A Message from Ruth at Antiques And Teacups

Welcome to the blog of Antiques And Teacups! Let's share a cup of tea and talk about the things we love...like teacups, antiques, collectibles, visiting England, antiquing and learning about victoriana and quirky gadgets. Fun!

Wednesday, October 26, 2011

Thursday Teacups and Tea Things, Shelley Bramble, Lavinia Egg Coddler

Welcome to Thursday Teacups And Tea Things. I am also joining Miss Spenser's Teacup Thursday and Vintage Thingie Thursday with Coloradolady.

This is a teacup by my favorite maker, Shelley China, England in fall colors with a berry pattern called Bramble.

The cup and saucer was made in the Ludlow shape and was made between 1964 and when the pottery was closed in 1966. I love the fluted shape and the peachy color which is such an expression of fall with the berries.

And as a companion, here is a Royal Worcester egg coddler with the Lavinia pattern of blackberries on it, which is also my thingie for Vintage Thingie Thursday.

If you are not familiar with egg coddlers, the have been around for over 100 years in England and are used to cook eggs in boiling water. There are several sizes with the single or standard egg coddler which fits 1 egg, the double or king egg coddler which fits 2 eggs. There was even a large 6 egg coddler made in the 1940-1950s but that was discontinued.  There about 300 different patterns and have actually been made by several manufacturers, although Royal Worcester is the best known.  

Here is the recipe I send with egg coddlers purchased on my sites:

Cooking With An Egg Coddler

Break one or two eggs (according to size of the coddler) into the cup, and season to taste with pepper and salt.
Screw on the lid (do not screw the lid on very tightly. A loose turn is sufficient) and stand the coddler in a pan of boiling water, taking care that the water level comes almost up to the bottom of the lid the porcelain body. Simmer for 7 to 8 minutes.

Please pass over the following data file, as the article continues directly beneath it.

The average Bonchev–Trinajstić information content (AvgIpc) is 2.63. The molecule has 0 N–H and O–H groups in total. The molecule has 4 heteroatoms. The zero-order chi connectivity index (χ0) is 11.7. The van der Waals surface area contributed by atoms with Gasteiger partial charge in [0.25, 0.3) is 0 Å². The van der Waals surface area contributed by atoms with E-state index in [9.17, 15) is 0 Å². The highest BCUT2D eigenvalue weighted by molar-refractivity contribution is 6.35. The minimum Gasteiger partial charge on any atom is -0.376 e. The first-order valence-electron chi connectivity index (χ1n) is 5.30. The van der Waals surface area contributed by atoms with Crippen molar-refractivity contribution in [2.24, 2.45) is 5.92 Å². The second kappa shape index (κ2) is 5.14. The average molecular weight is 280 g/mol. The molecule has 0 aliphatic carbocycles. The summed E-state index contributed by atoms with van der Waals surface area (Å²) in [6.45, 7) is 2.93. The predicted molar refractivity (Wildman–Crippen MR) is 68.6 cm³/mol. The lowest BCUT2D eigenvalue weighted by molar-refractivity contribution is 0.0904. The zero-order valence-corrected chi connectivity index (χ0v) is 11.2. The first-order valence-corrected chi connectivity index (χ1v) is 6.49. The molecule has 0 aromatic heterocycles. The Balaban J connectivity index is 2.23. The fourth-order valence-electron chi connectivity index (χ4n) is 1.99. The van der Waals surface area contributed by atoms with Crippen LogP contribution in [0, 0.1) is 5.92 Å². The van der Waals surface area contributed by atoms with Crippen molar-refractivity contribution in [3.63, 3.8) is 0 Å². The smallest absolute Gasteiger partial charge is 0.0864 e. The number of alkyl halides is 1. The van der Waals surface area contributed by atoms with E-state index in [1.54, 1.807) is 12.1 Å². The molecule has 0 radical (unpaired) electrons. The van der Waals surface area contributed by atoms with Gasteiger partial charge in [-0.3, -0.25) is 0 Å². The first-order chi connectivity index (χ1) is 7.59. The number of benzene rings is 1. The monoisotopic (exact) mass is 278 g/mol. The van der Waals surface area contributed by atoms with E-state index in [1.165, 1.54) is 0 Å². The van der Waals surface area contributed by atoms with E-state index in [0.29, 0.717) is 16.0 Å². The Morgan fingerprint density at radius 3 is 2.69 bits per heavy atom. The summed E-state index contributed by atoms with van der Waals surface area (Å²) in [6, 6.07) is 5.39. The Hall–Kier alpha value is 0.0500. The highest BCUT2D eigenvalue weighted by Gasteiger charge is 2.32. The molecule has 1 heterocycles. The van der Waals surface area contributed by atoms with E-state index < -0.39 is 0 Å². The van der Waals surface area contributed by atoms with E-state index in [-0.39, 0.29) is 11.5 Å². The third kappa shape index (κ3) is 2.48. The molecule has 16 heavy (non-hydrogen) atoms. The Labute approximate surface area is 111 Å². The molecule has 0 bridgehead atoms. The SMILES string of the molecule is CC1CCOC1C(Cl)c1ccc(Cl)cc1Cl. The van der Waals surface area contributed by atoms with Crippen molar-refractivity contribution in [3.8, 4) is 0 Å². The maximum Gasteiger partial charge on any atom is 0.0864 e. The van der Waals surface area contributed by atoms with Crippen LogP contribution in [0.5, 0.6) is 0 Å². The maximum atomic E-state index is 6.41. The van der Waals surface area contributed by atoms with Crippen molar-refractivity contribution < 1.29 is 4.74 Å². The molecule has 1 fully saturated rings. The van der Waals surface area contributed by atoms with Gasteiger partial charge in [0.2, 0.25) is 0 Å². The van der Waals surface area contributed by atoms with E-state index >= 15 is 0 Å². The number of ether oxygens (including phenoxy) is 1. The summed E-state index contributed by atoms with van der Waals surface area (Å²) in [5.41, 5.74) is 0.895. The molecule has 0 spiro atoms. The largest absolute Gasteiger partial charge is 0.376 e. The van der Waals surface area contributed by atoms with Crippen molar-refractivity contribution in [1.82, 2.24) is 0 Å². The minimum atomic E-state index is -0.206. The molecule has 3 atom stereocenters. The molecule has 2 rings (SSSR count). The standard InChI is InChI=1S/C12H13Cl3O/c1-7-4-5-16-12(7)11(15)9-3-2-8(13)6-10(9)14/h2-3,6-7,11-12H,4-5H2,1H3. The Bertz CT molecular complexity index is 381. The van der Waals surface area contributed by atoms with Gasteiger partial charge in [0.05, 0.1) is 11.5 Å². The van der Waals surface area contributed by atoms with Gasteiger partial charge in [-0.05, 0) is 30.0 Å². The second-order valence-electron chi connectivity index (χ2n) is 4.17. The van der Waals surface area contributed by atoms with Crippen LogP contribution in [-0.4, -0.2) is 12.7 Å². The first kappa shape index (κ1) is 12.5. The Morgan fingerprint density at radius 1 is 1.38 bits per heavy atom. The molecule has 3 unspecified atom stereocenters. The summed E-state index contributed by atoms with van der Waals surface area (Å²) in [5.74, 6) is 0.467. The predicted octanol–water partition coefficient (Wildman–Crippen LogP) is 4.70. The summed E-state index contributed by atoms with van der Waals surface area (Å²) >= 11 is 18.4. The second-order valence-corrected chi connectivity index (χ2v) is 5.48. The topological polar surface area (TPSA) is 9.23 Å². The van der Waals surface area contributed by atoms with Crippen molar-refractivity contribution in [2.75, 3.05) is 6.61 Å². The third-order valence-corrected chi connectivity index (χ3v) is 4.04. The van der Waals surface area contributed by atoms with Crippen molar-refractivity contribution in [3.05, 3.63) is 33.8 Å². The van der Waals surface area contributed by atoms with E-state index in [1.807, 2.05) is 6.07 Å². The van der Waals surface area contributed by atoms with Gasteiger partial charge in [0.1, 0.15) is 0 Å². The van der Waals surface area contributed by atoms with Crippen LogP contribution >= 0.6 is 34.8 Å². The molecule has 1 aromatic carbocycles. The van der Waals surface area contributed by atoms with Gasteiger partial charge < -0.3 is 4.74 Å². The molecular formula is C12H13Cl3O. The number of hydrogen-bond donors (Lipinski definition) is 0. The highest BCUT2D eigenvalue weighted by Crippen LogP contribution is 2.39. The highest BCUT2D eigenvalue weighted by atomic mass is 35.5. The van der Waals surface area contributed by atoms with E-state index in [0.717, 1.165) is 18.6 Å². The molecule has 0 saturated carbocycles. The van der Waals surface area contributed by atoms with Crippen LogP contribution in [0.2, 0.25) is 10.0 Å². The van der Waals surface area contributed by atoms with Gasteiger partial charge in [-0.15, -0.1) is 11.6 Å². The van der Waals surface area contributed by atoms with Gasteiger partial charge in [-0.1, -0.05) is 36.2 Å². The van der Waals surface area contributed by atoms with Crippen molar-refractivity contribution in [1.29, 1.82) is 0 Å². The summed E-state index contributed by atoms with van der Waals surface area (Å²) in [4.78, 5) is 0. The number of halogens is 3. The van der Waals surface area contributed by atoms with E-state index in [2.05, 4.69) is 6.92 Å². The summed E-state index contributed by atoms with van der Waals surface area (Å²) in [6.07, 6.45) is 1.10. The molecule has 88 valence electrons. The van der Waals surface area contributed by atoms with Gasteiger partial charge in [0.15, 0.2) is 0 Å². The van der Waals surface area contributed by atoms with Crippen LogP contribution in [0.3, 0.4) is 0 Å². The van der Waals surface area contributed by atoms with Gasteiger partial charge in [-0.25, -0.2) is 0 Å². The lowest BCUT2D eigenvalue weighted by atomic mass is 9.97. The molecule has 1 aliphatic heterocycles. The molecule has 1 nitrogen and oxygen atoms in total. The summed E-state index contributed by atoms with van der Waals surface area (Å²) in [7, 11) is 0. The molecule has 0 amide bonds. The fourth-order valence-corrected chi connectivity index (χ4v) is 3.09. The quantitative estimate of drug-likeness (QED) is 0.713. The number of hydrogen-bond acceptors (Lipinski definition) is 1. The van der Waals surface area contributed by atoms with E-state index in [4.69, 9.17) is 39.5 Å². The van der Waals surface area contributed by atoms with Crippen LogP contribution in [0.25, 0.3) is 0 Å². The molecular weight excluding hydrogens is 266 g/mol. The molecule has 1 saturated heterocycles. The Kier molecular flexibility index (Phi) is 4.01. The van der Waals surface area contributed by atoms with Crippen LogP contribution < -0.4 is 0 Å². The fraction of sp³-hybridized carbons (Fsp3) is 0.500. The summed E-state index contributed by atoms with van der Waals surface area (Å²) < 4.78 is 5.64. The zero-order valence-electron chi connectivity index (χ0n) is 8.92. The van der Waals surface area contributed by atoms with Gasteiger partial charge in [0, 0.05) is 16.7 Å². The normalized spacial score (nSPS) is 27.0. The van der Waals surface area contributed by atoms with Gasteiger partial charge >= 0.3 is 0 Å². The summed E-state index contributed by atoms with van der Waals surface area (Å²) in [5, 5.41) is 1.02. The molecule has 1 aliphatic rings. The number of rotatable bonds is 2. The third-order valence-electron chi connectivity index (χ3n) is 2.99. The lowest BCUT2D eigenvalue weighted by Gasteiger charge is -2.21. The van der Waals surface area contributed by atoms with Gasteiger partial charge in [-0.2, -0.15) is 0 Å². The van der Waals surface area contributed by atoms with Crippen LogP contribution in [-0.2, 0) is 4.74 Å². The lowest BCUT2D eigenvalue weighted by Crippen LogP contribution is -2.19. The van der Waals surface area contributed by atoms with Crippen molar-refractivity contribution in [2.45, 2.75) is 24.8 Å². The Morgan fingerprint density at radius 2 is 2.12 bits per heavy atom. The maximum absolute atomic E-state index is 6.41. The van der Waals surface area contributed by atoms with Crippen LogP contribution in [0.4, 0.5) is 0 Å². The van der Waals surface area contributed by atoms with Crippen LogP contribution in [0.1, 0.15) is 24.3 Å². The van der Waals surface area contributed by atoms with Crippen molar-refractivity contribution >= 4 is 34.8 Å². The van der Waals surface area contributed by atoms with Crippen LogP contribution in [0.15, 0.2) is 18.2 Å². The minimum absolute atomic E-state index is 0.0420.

Remove the coddler from the water using the end of a fork/spoon through the lifting ring or lift using oven mitts or other heat-proof gloves. Set the coddler on a towel, or trivet (not on a cold heat-conductive surface, such as a counter top. Using a towel and holding the lid by the rim, not by the lifting ring, twist the lid to loosen it.
Serve at the table in the coddler.
Taken from What’s Cooking in America http://whatscookingamerica.net/
Courtesy of Antiques And Teacups

For more info on the Shelley Bramble teacup or egg coddler at Antiques And Teacups just click on the photos.


  1. The tea cup is so delicate, beautiful;! I like the egg coddler too. I'd never heard of them before just now! Thanks!!

  2. Thanks for dropping by,always nice to hear from you on thurs.I'ts so much fun having tea with each other.That peach teacup of yours is lovely,it's to swoon for.I didn't know about egg coddlers and I've been around along time,I love learning new things.Thanks :)

  3. OMGOsh now I want an egg coddler LOl
    I haven't ever seen one but will be looking now for one and I love the blackberry on it


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